The drama minor is my carryover on paper because I’m very interested in directing. I’ve done a lot of theater directing, but I’m moving a little more towards film and TV. I’m exploring the idea of going to graduate school for directing. A lot of what I’ve been doing in my leadership positions have been helping me exercise those skills. So even though right now I’m not in a theater program and I’m not taking Directing 101 and the Great Directors of the 20th Century I’m really using those same skills in a different way. Conducting is one of the things that I immediately fell in love with. With Conducting 1, I immediately felt this connection to it, then with Conducting 2, my teacher pulled me aside and said, “Listen, Leah, you need to keep doing this. You have a natural talent for it.” 

At that point I thought, “Ok I’m not imagining this. I really am connecting with this.” I continued with the conducting and I found an opportunity to conduct the Crepusculum Choir at Berklee, which I had been singing in. There was an opening for an assistant director, so I auditioned and took it. Now I do everything: I am the artistic director, I choose the repetoire, I’m the conductor, I audition the singers, I do the finances, I book the gigs. I’m learning so much about all the different aspects of being a leader. I connect with all these things and that’s why I’m toying with the idea of going to school for directing.

What would that mean for your musical interests?

Well—that’s one path! (laughs). Berklee is so perfect for having a lot of things up in the air. You can really explore a bunch of different fields.

You also make music videos?

These days, everything’s visual. Whenever I listen to music that I connect with, I’m always envisioning some sort of video. The reason why we do videos with the choir is to bring choral music into this contemporary moment, to make it more relatable and to show that it is something that is still relevant. A lot of people think of choral music and they’ll kind of think of something old and outdated or just not as relevant to today. The director before me started doing these music videos, and I continued. We do at least one a semester. It’s a fun thing for us. We record—get a good recording, find a location, do the shoot. Our videographers are students. It’s completely student run. We don’t have a lot of money. It’s all our own initiative.

Leah Dennis conducts another choir in an arrangement of "Silent Night" by Evan Chapman that went viral

What do your parents think about your diverse interests and talents?

My parents never pressured me to be anything necessarily. I would say that they weren’t too happy when I decided to do musical theater or music, but Berklee won them over. They got the publications in the mail and they visited and they realized that that this is a serious place and it’s not just a conservatory—not to bad talk conservatories—but it’s not just performance based. My mom’s a classical pianist. She did a performance undergrad, then a performance and pedagogy master’s. She ended up teaching, but she looked around and saw her colleagues and a lot of them weren’t able to sustain their musical careers. Or they weren’t happy. They may have ended up teaching but they really wanted to be performers. But maybe that was a mindset of the past and now people are realizing it’s not that hard to have a career in music or in the arts. You just need to know who you are and follow that path. And everything will fall into place. There are so many positions out there.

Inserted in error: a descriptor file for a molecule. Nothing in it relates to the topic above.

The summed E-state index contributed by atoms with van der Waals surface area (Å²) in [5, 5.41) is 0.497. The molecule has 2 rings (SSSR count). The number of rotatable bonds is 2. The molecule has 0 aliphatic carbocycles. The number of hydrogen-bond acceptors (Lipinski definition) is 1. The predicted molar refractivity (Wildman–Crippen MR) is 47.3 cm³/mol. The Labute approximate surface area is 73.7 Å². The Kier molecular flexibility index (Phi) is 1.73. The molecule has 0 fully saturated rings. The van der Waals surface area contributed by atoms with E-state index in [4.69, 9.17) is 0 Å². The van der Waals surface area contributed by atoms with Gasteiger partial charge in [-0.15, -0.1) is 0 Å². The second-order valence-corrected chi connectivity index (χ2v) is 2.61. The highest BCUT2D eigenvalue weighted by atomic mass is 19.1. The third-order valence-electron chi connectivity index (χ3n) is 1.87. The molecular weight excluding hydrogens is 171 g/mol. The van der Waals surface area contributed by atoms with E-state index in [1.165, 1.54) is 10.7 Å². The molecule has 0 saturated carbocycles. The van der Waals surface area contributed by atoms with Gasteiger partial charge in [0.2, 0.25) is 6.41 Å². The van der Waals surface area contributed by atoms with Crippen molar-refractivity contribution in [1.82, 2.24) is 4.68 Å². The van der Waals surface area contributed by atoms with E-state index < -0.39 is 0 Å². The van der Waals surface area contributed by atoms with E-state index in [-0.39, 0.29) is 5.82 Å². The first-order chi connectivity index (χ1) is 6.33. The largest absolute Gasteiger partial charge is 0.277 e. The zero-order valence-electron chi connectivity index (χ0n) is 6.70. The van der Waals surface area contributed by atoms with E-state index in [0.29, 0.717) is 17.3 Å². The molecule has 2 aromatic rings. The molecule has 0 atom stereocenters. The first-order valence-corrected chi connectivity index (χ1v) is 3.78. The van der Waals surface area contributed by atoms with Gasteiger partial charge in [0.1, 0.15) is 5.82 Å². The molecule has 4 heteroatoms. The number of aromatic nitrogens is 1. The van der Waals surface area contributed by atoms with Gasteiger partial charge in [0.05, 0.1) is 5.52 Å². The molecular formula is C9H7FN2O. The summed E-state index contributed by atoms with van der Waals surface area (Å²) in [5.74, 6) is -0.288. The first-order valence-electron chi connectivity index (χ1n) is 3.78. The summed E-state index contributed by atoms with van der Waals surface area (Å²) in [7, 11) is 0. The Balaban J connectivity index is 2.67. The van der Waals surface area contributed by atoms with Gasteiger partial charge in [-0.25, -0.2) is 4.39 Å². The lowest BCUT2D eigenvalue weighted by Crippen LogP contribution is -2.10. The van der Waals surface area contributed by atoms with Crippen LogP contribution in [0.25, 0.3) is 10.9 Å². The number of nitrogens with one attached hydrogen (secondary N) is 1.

You’re about to graduate. Are you happy, ultimately, that you chose your unique path that includes some film scoring, conducting, and music business?

Berklee to me is like a grad program. Everyone is already a little specialized. I visit my friends at regular colleges and it’s so different. Not to say it’s bad, just different. Berklee’s very special. I’m so glad I came here.

I look at programs in which everyone’s competing for the same thing. Their end goal through graduating from the program—performance programs at other schools are a good example—everyone wants the same thing. If you’re in an opera program, everyone wants to be at the Met. If you’re in a musical theater program, everyone wants to be on Broadway. The competition—I’m sure, and I’ve heard—can be so fierce. It’s because everyone is vying for that same thing.

Even in my film scoring program, you’d think everyone wanted to do the same thing, but they don’t at all. There are so many jobs in film scoring. You could be the composer, the film music editor, the mixer. There are so many different options.